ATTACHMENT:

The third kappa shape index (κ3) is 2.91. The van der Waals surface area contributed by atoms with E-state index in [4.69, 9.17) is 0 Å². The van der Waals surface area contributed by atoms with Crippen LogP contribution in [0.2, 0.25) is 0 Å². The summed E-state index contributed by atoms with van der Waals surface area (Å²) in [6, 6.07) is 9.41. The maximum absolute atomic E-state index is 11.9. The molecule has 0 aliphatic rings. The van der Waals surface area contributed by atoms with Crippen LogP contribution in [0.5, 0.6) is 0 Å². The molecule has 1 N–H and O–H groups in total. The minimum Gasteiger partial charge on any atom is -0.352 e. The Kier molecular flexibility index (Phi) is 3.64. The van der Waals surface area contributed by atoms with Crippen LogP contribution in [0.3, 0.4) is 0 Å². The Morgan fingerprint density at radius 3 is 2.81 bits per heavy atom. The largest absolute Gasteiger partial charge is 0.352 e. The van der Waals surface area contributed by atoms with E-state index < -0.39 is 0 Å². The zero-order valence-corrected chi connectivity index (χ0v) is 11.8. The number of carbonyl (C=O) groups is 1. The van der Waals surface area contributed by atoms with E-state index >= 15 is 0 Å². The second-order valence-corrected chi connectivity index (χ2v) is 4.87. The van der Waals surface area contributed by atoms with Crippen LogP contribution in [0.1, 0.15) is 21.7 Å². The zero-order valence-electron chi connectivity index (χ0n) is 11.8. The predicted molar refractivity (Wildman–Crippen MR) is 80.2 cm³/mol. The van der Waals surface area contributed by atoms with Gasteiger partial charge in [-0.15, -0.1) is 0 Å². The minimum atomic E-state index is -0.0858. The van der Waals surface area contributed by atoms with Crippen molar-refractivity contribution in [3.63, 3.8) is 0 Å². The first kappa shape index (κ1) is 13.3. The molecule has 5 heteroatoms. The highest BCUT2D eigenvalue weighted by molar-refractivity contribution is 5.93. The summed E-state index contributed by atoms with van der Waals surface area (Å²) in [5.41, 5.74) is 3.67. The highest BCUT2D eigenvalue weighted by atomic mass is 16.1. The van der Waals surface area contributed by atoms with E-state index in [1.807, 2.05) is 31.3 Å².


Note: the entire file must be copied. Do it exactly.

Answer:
The third kappa shape index (κ3) is 2.91. The van der Waals surface area contributed by atoms with E-state index in [4.69, 9.17) is 0 Å². The van der Waals surface area contributed by atoms with Crippen LogP contribution in [0.2, 0.25) is 0 Å². The summed E-state index contributed by atoms with van der Waals surface area (Å²) in [6, 6.07) is 9.41. The maximum absolute atomic E-state index is 11.9. The molecule has 0 aliphatic rings. The van der Waals surface area contributed by atoms with Crippen LogP contribution in [0.5, 0.6) is 0 Å². The molecule has 1 N–H and O–H groups in total. The minimum Gasteiger partial charge on any atom is -0.352 e. The Kier molecular flexibility index (Phi) is 3.64. The van der Waals surface area contributed by atoms with Crippen LogP contribution in [0.3, 0.4) is 0 Å². The Morgan fingerprint density at radius 3 is 2.81 bits per heavy atom. The largest absolute Gasteiger partial charge is 0.352 e. The van der Waals surface area contributed by atoms with E-state index < -0.39 is 0 Å². The zero-order valence-corrected chi connectivity index (χ0v) is 11.8. The number of carbonyl (C=O) groups is 1. The van der Waals surface area contributed by atoms with E-state index >= 15 is 0 Å². The second-order valence-corrected chi connectivity index (χ2v) is 4.87. The van der Waals surface area contributed by atoms with Crippen LogP contribution in [0.1, 0.15) is 21.7 Å². The zero-order valence-electron chi connectivity index (χ0n) is 11.8. The predicted molar refractivity (Wildman–Crippen MR) is 80.2 cm³/mol. The van der Waals surface area contributed by atoms with Gasteiger partial charge in [-0.15, -0.1) is 0 Å². The minimum atomic E-state index is -0.0858. The van der Waals surface area contributed by atoms with Crippen molar-refractivity contribution in [3.63, 3.8) is 0 Å². The first kappa shape index (κ1) is 13.3. The molecule has 5 heteroatoms. The highest BCUT2D eigenvalue weighted by molar-refractivity contribution is 5.93. The summed E-state index contributed by atoms with van der Waals surface area (Å²) in [5.41, 5.74) is 3.67. The highest BCUT2D eigenvalue weighted by atomic mass is 16.1. The van der Waals surface area contributed by atoms with E-state index in [1.807, 2.05) is 31.3 Å².